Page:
In a hot tub in California I met my cousin Ruthie for the first time. I had known her my entire life, but never like I did in our bathing suits, in the steam, family ditched poolside. We were there for our cousin Mara’s Bat Mitzvah, the whole family, gathered exiles from New Jersey, Florida, Connecticut, Washington, DC, Italy, Argentina and California.
Family time, back in the day, was always the same. There were the men–and then there was everyone else. As I got older, particularly when I became a Women’s Studies major, the Gerson boys’ club became the bane of my Jewish existence.
Why? Because within my home growing up in Washington, DC, my voice was honored as equal to my father’s. At Shabbat dinners my father would invite political powerhouses, writers and rabbis to the table and I was not only given permission, but pushed and encouraged to represent my own views in well-articulated arguments. I was asked to tell about Job and his struggles with G-d, or my views on Arabs and Israelis or social ethics or international politics. I was encouraged to see myself as one of the boys, as a man really.
Except at larger family gatherings.
This was when the old country came in. From Poland to New York, all those tough male cousins who got in street fights and needed my father, the biggest of all of them, to intervene. No matter how evolved or covertly feminist my immediate family had become, in my Jewish post-Polish extended family I became a mere “girl,” and an invisible wall formed. I remember one cousin addressing my brother, both of them Columbia alums. My brother got stories on how to put wine on the heater to get drunk off of alcohol air, or even was asked to engage on topics of religious morality. If I tried to enter the conversation, it was clear it would require something of a third ear. Akin to using auditory blinders, a filter was activated to blot out the female voice when more than one male engaged in conversation.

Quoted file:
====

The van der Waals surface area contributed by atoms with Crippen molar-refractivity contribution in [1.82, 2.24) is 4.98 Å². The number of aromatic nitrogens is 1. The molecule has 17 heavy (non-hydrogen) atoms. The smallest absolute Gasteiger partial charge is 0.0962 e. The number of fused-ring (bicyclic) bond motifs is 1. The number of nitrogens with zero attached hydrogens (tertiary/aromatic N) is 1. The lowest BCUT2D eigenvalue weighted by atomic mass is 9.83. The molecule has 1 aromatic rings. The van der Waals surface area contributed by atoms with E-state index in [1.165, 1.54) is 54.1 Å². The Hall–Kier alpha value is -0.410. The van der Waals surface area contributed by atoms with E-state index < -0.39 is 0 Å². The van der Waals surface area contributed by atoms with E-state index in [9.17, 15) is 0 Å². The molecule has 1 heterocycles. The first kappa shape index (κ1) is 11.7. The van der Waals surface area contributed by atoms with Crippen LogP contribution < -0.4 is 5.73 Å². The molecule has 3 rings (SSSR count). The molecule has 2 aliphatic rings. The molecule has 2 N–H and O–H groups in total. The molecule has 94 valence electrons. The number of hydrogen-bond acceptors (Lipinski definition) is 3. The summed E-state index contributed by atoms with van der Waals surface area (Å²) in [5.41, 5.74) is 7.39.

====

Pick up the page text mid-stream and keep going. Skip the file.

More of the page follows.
This was when I discovered my cousin Ruthie. Together we stripped off our tights and our hand-made bat mitzvah outfits, courtesy of my Holocaust survivor seamstress grandmother, only to soak in the heat and sweat out all the chauvinism we could. Ruthie was the first woman in my whole life to see what I saw–that we weren’t allowed in the conversations. We vented unabashedly and the salve of solidarity soothed my system. Ruthie also knew that stories of women and drugs and violence were reserved for the boys, and that violence and cruelty towards women were often permissible in the boy’s club lexicon. At age nineteen, we were naming the beast, together, for the first time.
I have since become a writer with a penchant for Judaism. I’m spending the year at the Pardes Institute for Jewish Studies in Jerusalem, and am en route to many more years of Jewish learning. This year, after a whole eight months with my face in Jewish text, I returned home to finally be treated like a man. Not just in the quiet and hidden Shabbos meals with my parents’ liberal or neo-con friends, but even this time, a man in front of the whole extended Polish mishpuchah. Somehow a year of Torah study bought me the ticket in. In my father’s study, he, my brother and I studied and read the story of Exodus together from the text for the first time ever.